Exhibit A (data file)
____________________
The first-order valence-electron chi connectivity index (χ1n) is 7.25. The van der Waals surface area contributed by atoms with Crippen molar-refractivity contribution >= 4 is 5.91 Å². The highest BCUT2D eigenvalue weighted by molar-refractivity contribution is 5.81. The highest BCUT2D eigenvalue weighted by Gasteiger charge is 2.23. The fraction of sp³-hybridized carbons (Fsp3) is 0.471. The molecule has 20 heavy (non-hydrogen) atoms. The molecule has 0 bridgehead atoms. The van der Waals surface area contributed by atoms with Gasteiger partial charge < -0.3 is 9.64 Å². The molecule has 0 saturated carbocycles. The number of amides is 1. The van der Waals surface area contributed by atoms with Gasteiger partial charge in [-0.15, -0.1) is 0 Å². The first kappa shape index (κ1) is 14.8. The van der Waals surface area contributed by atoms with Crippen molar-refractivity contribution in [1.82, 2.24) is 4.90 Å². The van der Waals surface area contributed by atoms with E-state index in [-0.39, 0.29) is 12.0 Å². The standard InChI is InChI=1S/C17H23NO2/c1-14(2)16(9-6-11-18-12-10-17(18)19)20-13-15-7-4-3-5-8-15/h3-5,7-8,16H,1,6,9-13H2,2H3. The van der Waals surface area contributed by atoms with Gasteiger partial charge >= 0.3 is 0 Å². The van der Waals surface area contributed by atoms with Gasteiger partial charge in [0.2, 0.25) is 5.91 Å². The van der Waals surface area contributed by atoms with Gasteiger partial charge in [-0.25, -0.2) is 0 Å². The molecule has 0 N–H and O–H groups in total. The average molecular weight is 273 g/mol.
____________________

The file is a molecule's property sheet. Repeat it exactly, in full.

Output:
The first-order valence-electron chi connectivity index (χ1n) is 7.25. The van der Waals surface area contributed by atoms with Crippen molar-refractivity contribution >= 4 is 5.91 Å². The highest BCUT2D eigenvalue weighted by molar-refractivity contribution is 5.81. The highest BCUT2D eigenvalue weighted by Gasteiger charge is 2.23. The fraction of sp³-hybridized carbons (Fsp3) is 0.471. The molecule has 20 heavy (non-hydrogen) atoms. The molecule has 0 bridgehead atoms. The van der Waals surface area contributed by atoms with Gasteiger partial charge < -0.3 is 9.64 Å². The molecule has 0 saturated carbocycles. The number of amides is 1. The van der Waals surface area contributed by atoms with Gasteiger partial charge in [-0.15, -0.1) is 0 Å². The first kappa shape index (κ1) is 14.8. The van der Waals surface area contributed by atoms with Crippen molar-refractivity contribution in [1.82, 2.24) is 4.90 Å². The van der Waals surface area contributed by atoms with E-state index in [-0.39, 0.29) is 12.0 Å². The standard InChI is InChI=1S/C17H23NO2/c1-14(2)16(9-6-11-18-12-10-17(18)19)20-13-15-7-4-3-5-8-15/h3-5,7-8,16H,1,6,9-13H2,2H3. The van der Waals surface area contributed by atoms with Gasteiger partial charge >= 0.3 is 0 Å². The van der Waals surface area contributed by atoms with Gasteiger partial charge in [0.2, 0.25) is 5.91 Å². The van der Waals surface area contributed by atoms with Gasteiger partial charge in [-0.25, -0.2) is 0 Å². The molecule has 0 N–H and O–H groups in total. The average molecular weight is 273 g/mol.